Even the most casual practitioner in any of the three fields knows writing for film, television and the theater requires different skill sets. So the blunt disappointment of Alan Ball’s first new play in more than a decade should come as no great shock. In “American Beauty” and “Six Feet Under,” Ball’s writing fused psychological drama with dark comedy, incisive characterizations and spiky confrontations, probing the personal fears, frustrations and lack of communication that rupture the surface of everyday lives. But in “All That I Will Ever Be,” the acerbic becomes glib, unpredictability becomes shallow provocation, and the characters’ search for belonging is utterly phony.
“When was the last time you knew somebody who wasn’t ridiculously self-aware and dryly referential?” asks Dwight (Austin Lysy), one of two central figures struggling with self-acceptance as they chafe against their outsider status in an America too blind to look beyond cultural stereotypes. Certainly, that somebody remains elusive in this play.
The other key character is Omar (Peter Macdissi), a professional hustler who habitually lies about his ethnic and family background. Playing off the fear and dangerous attraction his Middle Eastern looks can inspire, he exploits the market for exotic thrills by advertising his services as “Farouk, the Arabian Stallion.” Other times, he’s “Demetrius, Greek God” or even “Carlito, Puerto Rican Stud.”
Omar’s journey represents a contrived reversal of standard cultural imperialism. Via losing himself in love and identity issues, he gains empowering self-knowledge, becoming an emotional terrorist in an intensely ludicrous final scene that ends with him cradling his blubbering mess of a client (Patch Darragh) in a studied pieta pose.
In his upcoming untitled first feature as director, based on Alicia Erian’s novel “Towelhead,” Ball has been investigating issues of Arab-American identity and the collision of love and bigotry. Some overlap with that work is apparent here.
Given the ethnic parallels with his character, it also appears the Omar role may have been written for Macdissi (“Six Feet Under’s” arrogant bisexual art teacher Olivier), who hails from Beirut, with Lebanese and Armenian heritage. But while the writing is problematic, Macdissi’s hopelessly inadequate performance is the inescapable failing of Jo Bonney’s production for New York Theater Workshop.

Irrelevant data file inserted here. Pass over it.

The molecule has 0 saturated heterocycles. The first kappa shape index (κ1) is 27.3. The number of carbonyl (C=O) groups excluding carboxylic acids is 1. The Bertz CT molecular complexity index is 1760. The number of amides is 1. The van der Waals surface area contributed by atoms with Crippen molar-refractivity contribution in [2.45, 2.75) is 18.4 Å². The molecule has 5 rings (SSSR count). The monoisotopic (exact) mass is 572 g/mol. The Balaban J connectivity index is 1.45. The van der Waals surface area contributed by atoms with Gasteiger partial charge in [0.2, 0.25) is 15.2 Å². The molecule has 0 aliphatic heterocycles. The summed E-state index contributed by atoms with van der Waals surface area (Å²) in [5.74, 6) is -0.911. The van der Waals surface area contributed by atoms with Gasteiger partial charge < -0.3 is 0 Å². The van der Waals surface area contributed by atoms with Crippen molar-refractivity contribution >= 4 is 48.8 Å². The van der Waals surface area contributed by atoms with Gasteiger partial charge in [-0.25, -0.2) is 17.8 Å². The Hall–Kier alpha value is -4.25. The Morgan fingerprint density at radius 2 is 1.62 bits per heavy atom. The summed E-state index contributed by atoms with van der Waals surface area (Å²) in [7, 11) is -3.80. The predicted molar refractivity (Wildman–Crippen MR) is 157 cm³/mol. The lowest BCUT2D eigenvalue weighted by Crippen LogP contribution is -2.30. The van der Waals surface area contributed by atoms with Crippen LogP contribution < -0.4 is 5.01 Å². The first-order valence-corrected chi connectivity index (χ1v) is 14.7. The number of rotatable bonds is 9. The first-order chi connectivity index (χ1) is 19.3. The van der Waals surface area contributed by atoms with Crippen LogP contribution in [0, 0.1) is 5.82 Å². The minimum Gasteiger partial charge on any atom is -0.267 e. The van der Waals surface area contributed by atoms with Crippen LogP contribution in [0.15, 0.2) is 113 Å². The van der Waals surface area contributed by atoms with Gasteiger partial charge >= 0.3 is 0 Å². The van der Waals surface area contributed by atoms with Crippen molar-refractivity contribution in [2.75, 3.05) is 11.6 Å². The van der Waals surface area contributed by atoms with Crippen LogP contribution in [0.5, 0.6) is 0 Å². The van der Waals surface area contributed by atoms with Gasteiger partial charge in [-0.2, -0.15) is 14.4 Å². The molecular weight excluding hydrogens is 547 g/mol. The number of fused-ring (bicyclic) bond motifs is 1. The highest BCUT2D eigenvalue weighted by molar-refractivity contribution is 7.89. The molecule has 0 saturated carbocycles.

Ball too often stuffs overworked speeches into his characters’ mouths in place of real dialogue. But Macdissi’s flat delivery and lack of emotional depth keep Omar at a numbing distance in a play in which the difficulties of intimacy are a central issue.
The otherness of appearing Middle Eastern in a society on high terror alert is twinned with the otherness of being gay. This theme is explored in part through Dwight, a highly medicated Angeleno stoner still traumatized by his mother’s suicide years earlier. His relationship with Omar starts as a transaction and spirals into something deeper.
Lysy’s nuanced, natural work makes a character cloaked in irritating self-pity into a complex human figure, allowing a greater degree of sympathy than we feel for Omar, who seems to be faking even when he’s hurting.
Likewise, in his single scene, Victor Slezak as Dwight’s father goes beyond the writing to bring a conflicted mix of guilt, concern and impatience toward his troubled son. And while the scene is overdetermined in its function as part of Omar’s emotional learning curve, David Margulies strikes some quiet but resonant chords as one of the hustler’s johns, an older widowed man with a straight-up sense of himself and the world in which he exists.
But Ball’s navigation of the material from smart-assy satire to drama is less than smooth, and the play is shaky structurally. In terms of laying thematic groundwork, the opening scene in particular, in which Omar is an electronics store clerk selling cell phones, is poorly executed. It exists merely to throw in trite, snide observations about a culture based on flashy, usually false appearances and rampant acquisitiveness and, secondarily, to introduce Cynthia (Kandiss Edmundson), an abrasive caricature of a driven career woman (“I want to be the first black woman in history to run a movie studio”).
The humor is dulled by the familiarity of many of the writer’s digs at the absurdity and imbalance of contemporary culture, variations on which were heard recently in “The Scene” and “The Little Dog Laughed.”
Bonney’s coolly efficient staging and Neil Patel’s sleek modular design of sliding panels to create a series of chic, soulless spaces also have a tired, seen-it-before feel, notably from the director’s recent productions of Neil LaBute’s “Fat Pig” and “Some Girl(s).” Those plays all had their flaws, but Ball’s windily titled work makes them seem almost profound in retrospect.